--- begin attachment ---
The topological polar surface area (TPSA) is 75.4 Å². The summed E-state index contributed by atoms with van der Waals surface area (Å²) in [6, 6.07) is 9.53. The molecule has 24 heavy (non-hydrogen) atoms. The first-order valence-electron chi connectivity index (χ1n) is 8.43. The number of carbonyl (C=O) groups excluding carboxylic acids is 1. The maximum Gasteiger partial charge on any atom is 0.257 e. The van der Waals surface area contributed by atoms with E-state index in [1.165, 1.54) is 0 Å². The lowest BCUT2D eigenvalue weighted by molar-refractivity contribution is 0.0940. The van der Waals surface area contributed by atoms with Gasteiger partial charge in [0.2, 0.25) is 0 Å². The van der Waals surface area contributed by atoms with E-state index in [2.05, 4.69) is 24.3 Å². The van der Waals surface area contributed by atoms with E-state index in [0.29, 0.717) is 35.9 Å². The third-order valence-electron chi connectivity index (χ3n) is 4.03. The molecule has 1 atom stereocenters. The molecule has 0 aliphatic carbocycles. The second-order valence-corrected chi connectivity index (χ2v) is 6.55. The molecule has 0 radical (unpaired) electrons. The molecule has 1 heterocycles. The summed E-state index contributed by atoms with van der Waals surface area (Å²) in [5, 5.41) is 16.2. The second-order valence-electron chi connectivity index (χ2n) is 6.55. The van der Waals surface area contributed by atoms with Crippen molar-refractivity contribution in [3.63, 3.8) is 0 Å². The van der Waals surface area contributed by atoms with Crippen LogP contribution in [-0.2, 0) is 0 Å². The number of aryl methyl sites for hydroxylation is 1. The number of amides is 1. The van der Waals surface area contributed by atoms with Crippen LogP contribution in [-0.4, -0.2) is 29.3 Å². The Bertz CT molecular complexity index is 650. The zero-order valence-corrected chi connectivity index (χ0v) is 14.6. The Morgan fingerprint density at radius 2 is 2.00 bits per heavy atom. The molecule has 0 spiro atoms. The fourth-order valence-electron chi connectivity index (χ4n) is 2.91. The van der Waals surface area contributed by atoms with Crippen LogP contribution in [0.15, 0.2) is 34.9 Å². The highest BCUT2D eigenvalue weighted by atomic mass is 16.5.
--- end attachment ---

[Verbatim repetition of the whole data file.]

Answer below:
The topological polar surface area (TPSA) is 75.4 Å². The summed E-state index contributed by atoms with van der Waals surface area (Å²) in [6, 6.07) is 9.53. The molecule has 24 heavy (non-hydrogen) atoms. The first-order valence-electron chi connectivity index (χ1n) is 8.43. The number of carbonyl (C=O) groups excluding carboxylic acids is 1. The maximum Gasteiger partial charge on any atom is 0.257 e. The van der Waals surface area contributed by atoms with E-state index in [1.165, 1.54) is 0 Å². The lowest BCUT2D eigenvalue weighted by molar-refractivity contribution is 0.0940. The van der Waals surface area contributed by atoms with Gasteiger partial charge in [0.2, 0.25) is 0 Å². The van der Waals surface area contributed by atoms with E-state index in [2.05, 4.69) is 24.3 Å². The van der Waals surface area contributed by atoms with E-state index in [0.29, 0.717) is 35.9 Å². The third-order valence-electron chi connectivity index (χ3n) is 4.03. The molecule has 1 atom stereocenters. The molecule has 0 aliphatic carbocycles. The second-order valence-corrected chi connectivity index (χ2v) is 6.55. The molecule has 0 radical (unpaired) electrons. The molecule has 1 heterocycles. The summed E-state index contributed by atoms with van der Waals surface area (Å²) in [5, 5.41) is 16.2. The second-order valence-electron chi connectivity index (χ2n) is 6.55. The van der Waals surface area contributed by atoms with Crippen molar-refractivity contribution in [3.63, 3.8) is 0 Å². The van der Waals surface area contributed by atoms with Crippen LogP contribution in [-0.2, 0) is 0 Å². The number of aryl methyl sites for hydroxylation is 1. The number of amides is 1. The van der Waals surface area contributed by atoms with Crippen LogP contribution in [-0.4, -0.2) is 29.3 Å². The Bertz CT molecular complexity index is 650. The zero-order valence-corrected chi connectivity index (χ0v) is 14.6. The Morgan fingerprint density at radius 2 is 2.00 bits per heavy atom. The molecule has 0 spiro atoms. The fourth-order valence-electron chi connectivity index (χ4n) is 2.91. The van der Waals surface area contributed by atoms with Crippen LogP contribution in [0.15, 0.2) is 34.9 Å². The highest BCUT2D eigenvalue weighted by atomic mass is 16.5.